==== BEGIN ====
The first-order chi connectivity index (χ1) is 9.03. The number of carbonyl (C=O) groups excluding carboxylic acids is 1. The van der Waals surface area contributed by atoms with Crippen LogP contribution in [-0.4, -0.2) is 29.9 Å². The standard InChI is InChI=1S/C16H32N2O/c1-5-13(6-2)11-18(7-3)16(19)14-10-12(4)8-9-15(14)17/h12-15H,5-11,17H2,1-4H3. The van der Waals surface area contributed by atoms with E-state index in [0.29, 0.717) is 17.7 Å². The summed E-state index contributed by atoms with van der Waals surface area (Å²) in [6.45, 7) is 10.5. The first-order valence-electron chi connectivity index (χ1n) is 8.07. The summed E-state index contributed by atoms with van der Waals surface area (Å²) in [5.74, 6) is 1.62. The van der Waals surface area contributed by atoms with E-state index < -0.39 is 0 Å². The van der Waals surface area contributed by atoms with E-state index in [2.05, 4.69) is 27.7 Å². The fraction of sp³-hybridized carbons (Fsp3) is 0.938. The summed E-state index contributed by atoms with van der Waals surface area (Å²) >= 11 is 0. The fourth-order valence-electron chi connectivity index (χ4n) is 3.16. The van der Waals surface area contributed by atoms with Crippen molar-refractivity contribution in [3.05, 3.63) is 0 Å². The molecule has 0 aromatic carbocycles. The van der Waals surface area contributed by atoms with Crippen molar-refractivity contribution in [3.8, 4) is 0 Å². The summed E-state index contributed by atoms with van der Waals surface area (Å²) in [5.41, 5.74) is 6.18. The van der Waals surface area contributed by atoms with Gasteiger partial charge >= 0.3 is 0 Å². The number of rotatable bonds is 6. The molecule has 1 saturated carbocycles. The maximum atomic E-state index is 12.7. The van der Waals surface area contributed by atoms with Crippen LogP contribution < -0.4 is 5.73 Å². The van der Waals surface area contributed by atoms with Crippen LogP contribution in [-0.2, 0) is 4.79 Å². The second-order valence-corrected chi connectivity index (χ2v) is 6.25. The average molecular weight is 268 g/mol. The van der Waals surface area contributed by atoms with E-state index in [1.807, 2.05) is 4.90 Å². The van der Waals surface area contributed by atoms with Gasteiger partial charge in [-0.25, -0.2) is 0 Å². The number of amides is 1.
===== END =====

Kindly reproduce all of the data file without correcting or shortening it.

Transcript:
The first-order chi connectivity index (χ1) is 9.03. The number of carbonyl (C=O) groups excluding carboxylic acids is 1. The van der Waals surface area contributed by atoms with Crippen LogP contribution in [-0.4, -0.2) is 29.9 Å². The standard InChI is InChI=1S/C16H32N2O/c1-5-13(6-2)11-18(7-3)16(19)14-10-12(4)8-9-15(14)17/h12-15H,5-11,17H2,1-4H3. The van der Waals surface area contributed by atoms with E-state index in [0.29, 0.717) is 17.7 Å². The summed E-state index contributed by atoms with van der Waals surface area (Å²) in [6.45, 7) is 10.5. The first-order valence-electron chi connectivity index (χ1n) is 8.07. The summed E-state index contributed by atoms with van der Waals surface area (Å²) in [5.74, 6) is 1.62. The van der Waals surface area contributed by atoms with E-state index < -0.39 is 0 Å². The van der Waals surface area contributed by atoms with E-state index in [2.05, 4.69) is 27.7 Å². The fraction of sp³-hybridized carbons (Fsp3) is 0.938. The summed E-state index contributed by atoms with van der Waals surface area (Å²) >= 11 is 0. The fourth-order valence-electron chi connectivity index (χ4n) is 3.16. The van der Waals surface area contributed by atoms with Crippen molar-refractivity contribution in [3.05, 3.63) is 0 Å². The molecule has 0 aromatic carbocycles. The van der Waals surface area contributed by atoms with Crippen molar-refractivity contribution in [3.8, 4) is 0 Å². The summed E-state index contributed by atoms with van der Waals surface area (Å²) in [5.41, 5.74) is 6.18. The van der Waals surface area contributed by atoms with Gasteiger partial charge >= 0.3 is 0 Å². The number of rotatable bonds is 6. The molecule has 1 saturated carbocycles. The maximum atomic E-state index is 12.7. The van der Waals surface area contributed by atoms with Crippen LogP contribution < -0.4 is 5.73 Å². The van der Waals surface area contributed by atoms with Crippen LogP contribution in [-0.2, 0) is 4.79 Å². The second-order valence-corrected chi connectivity index (χ2v) is 6.25. The average molecular weight is 268 g/mol. The van der Waals surface area contributed by atoms with E-state index in [1.807, 2.05) is 4.90 Å². The van der Waals surface area contributed by atoms with Gasteiger partial charge in [-0.25, -0.2) is 0 Å². The number of amides is 1.